Spin to Win: Results From Late-Breaking Meeting Trials Often Overstated
A new review picks apart the positive spin that characterized several top trial presentations at the recent American College of Cardiology meeting.
Late-breaking clinical trial (LBCT) sessions are the highlight of many annual scientific meetings, attracting the attention of clinicians and media alike. But a new analysis shows how presenters of negative studies often “spin” their results, emphasizing lesser findings or subgroup analyses, to make them appear more favorable and newsworthy.
“On the whole, presenters of major studies are top-level, highly-respected scientists for whom the quest for truth is paramount. Nevertheless, at the key moment of first presentation of pivotal findings, it is only human nature to allow a degree of ‘positive spin’ to creep in,” write Stuart J. Pocock, PhD, and Tim J. Collier, MSc (London School of Hygiene & Tropical Medicine, London, England).
Even more critical for presenters of trials, is that editors don’t exactly jump for joy over negative results, Anthony N. DeMaria, MD (Sulpizio Cardiovascular Center at the University of California, San Diego), said in an interview with TCTMD.
“Everyone tries to get the most positive conclusions out of their data, but it’s also important because over 80% of papers published in the literature deal with studies with positive results. In the real world, about 50% of the studies we do lead to negative results,” he said.
DeMaria, who served as editor-in-chief of the Journal of the American College of Cardiology for 12 years and now serves in the same role for Structural Heart, said it also has become a “badge of honor” for LBCTs to achieve simultaneous publication. “Years ago, one or two papers [per meeting] achieved that,” he noted. In the rush to get their barely completed work into manuscript form, “oftentimes there is not adequate time to reflect on all the implications of the data and all the limitations. So, the manuscript that is ultimately published may, in fact, not be the best representation of the study that was performed and the data that were acquired.”
Flexing the Statistics
In a state-of-the-art review published online earlier this month in JACC, Pocock and Collier critiqued seven LBCTs from the American College of Cardiology (ACC) 2018 Scientific Session, looking at what the findings were versus how they were presented to attendees. The trials were: ODYSSEY-Outcomes, VEST, SECURE-PCI, TREAT, POISE, SMART-DATE, and CVD-REAL 2.
In the VEST trial, for example, despite no significant reduction in the primary endpoint of sudden death between post-MI patients with reduced ejection fraction who did or did not wear a defibrillator (P = 0.18), the authors chose to emphasize a 35.5% risk reduction at 90 days in all-cause death that favored the wearable defibrillator, Pocock and Collier note. That is a problem, they say, because not only is the result “statistically fragile,” but also all-cause death, which was not the primary endpoint, would logically have to include sudden death, which was not prevented.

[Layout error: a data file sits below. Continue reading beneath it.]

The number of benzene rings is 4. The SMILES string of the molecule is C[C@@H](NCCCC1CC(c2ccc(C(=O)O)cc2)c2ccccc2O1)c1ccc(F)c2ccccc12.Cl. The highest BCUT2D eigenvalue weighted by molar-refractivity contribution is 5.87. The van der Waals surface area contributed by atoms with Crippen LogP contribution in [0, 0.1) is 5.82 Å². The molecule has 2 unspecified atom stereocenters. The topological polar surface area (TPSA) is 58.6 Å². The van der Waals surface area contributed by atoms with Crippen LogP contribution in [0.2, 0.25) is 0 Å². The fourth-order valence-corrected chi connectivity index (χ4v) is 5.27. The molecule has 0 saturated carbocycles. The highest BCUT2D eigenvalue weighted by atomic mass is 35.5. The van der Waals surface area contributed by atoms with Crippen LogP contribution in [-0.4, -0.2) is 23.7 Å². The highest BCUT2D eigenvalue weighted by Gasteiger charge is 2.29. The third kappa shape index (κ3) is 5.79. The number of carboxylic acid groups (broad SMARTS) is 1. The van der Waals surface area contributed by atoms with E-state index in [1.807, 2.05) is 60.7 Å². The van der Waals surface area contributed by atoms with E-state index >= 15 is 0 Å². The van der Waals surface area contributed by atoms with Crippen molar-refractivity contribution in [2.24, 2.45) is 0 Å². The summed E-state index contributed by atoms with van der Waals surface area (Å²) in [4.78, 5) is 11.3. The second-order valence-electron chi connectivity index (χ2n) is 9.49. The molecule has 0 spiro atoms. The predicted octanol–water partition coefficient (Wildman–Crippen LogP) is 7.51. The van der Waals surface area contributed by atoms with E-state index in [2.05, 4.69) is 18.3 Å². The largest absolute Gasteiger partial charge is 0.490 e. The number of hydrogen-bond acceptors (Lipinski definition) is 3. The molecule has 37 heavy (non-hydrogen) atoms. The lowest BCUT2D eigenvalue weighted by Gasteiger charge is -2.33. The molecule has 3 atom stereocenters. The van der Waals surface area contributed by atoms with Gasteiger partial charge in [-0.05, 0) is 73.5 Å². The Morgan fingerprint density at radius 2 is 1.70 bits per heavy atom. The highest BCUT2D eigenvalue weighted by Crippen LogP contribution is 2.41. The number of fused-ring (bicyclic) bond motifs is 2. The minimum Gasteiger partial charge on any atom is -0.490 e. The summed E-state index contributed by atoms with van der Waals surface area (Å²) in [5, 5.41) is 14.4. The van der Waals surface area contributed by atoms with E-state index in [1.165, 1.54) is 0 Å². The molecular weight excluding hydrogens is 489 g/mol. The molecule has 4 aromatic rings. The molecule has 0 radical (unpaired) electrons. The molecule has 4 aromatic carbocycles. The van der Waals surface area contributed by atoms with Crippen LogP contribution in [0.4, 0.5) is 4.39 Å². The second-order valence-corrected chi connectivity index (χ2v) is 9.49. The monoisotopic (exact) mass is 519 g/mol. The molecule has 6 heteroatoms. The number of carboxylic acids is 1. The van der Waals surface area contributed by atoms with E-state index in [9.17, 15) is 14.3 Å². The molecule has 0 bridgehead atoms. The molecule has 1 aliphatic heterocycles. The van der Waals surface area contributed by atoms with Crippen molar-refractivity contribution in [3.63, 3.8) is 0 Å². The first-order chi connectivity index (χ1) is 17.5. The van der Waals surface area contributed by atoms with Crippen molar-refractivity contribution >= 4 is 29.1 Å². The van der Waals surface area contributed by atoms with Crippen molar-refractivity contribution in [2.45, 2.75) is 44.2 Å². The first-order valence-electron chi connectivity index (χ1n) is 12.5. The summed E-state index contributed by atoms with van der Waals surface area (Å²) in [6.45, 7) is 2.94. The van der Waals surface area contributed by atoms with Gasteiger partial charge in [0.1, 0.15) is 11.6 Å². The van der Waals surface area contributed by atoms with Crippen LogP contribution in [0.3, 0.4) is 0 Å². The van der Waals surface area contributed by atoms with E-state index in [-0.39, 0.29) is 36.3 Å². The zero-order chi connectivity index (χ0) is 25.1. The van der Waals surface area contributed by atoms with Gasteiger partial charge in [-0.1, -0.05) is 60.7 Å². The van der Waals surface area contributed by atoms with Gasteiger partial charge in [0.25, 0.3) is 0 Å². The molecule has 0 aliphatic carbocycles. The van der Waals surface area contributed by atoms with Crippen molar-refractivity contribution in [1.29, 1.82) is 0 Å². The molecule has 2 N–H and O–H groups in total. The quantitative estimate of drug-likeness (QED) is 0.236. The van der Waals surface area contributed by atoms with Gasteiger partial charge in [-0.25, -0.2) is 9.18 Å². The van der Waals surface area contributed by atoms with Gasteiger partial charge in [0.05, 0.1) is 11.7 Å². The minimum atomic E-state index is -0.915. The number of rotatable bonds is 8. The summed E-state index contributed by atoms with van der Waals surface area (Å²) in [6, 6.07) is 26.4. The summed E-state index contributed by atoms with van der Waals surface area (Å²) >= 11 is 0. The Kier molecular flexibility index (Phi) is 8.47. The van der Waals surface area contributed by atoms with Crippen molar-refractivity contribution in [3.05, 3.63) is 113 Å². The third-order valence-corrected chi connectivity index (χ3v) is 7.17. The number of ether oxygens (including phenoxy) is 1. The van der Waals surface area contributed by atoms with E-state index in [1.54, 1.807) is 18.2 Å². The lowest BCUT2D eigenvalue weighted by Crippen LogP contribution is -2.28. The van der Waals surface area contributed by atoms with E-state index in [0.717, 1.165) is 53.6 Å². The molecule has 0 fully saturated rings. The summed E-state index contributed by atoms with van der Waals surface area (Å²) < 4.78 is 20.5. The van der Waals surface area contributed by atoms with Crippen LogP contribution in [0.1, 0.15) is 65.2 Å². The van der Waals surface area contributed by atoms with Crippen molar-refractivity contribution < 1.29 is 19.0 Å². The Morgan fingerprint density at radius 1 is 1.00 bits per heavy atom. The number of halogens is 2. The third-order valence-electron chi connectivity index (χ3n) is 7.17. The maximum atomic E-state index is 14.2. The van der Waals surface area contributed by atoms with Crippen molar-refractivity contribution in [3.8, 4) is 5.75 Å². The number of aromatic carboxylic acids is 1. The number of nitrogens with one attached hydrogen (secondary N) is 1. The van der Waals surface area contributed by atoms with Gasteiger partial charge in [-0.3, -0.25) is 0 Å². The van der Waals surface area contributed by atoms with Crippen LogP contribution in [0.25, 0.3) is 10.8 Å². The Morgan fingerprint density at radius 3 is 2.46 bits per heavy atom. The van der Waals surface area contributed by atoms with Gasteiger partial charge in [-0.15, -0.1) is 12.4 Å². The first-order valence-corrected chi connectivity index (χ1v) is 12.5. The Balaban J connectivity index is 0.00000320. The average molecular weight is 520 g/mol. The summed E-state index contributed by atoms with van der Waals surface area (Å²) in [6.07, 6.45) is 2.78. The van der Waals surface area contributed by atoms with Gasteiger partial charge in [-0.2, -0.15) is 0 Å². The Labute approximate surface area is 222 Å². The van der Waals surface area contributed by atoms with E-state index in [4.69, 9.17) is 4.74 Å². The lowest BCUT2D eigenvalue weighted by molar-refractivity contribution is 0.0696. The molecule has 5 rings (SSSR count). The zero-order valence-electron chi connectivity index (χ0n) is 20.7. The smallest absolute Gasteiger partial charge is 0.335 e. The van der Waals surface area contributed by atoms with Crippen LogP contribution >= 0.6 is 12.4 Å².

In SECURE-PCI, which looked at an atorvastatin loading dose versus placebo in ACS patients with planned PCI, there was no significant reduction in MACE at 30 days in the atorvastatin group. However, the presenters emphasized a prespecified analysis restricted only to those patients who underwent revascularization and reported a 38% reduction in MACE. But as Pocock and Collier point out, the finding has little practical value, “because for future patients, the decision whether to give loading doses of atorvastatin needs to be taken before one knows whether the patient will actually undergo PCI.” In SECURE-PCI, 35% of patients ended up not having PCI.
Perhaps the most talked-about trial of the meeting was ODYSSEY-Outcomes, which randomized patients with a recent ACS and inadequate control of lipid levels despite high-intensity statin therapy to the PCSK9 inhibitor alirocumab (Praluent; Regeneron/Sanofi) or placebo. At 2.8 years, there was a 15% reduction in MACE with alirocumab compared with placebo (HR 0.85), with a 95% confidence interval of 7% to 22%. “However, because this sits lower in the hierarchy of statistical testing, it does not fit in the formal list of claims for treatment efficacy within the bounds of strict type 1 error control,” Pocock and Collier write. Then again, they note that a counterargument would be that overall survival is the most important aspect for patients and “merits special attention beyond statistical formalities.”
But the ODYSSEY researchers also touted a 29% reduction in mortality in the subgroup of patients with LDL ≥ 100 mg/dL. According to Pocock and Collier, it’s questionable whether this claim is justified, suggesting that it amounts to “data dredging.”
DeMaria agreed that statistically, the claim does not hold up, and said in some cases such spin might even be harmful.
“If someone looked at those results and said, ‘My patient’s LDL is 80 and so they are unlikely to get benefit,’ that would be a harm that might accrue. Similarly, if you take a secondary endpoint like in the VEST trial . . . people might be prescribed the vest when it wouldn’t do them any good,” he said. “Inappropriate emphasis of a secondary endpoint, which really should only be exploratory, and often is not significantly powered, can sometimes lead to people being given a therapy that is not of established value.”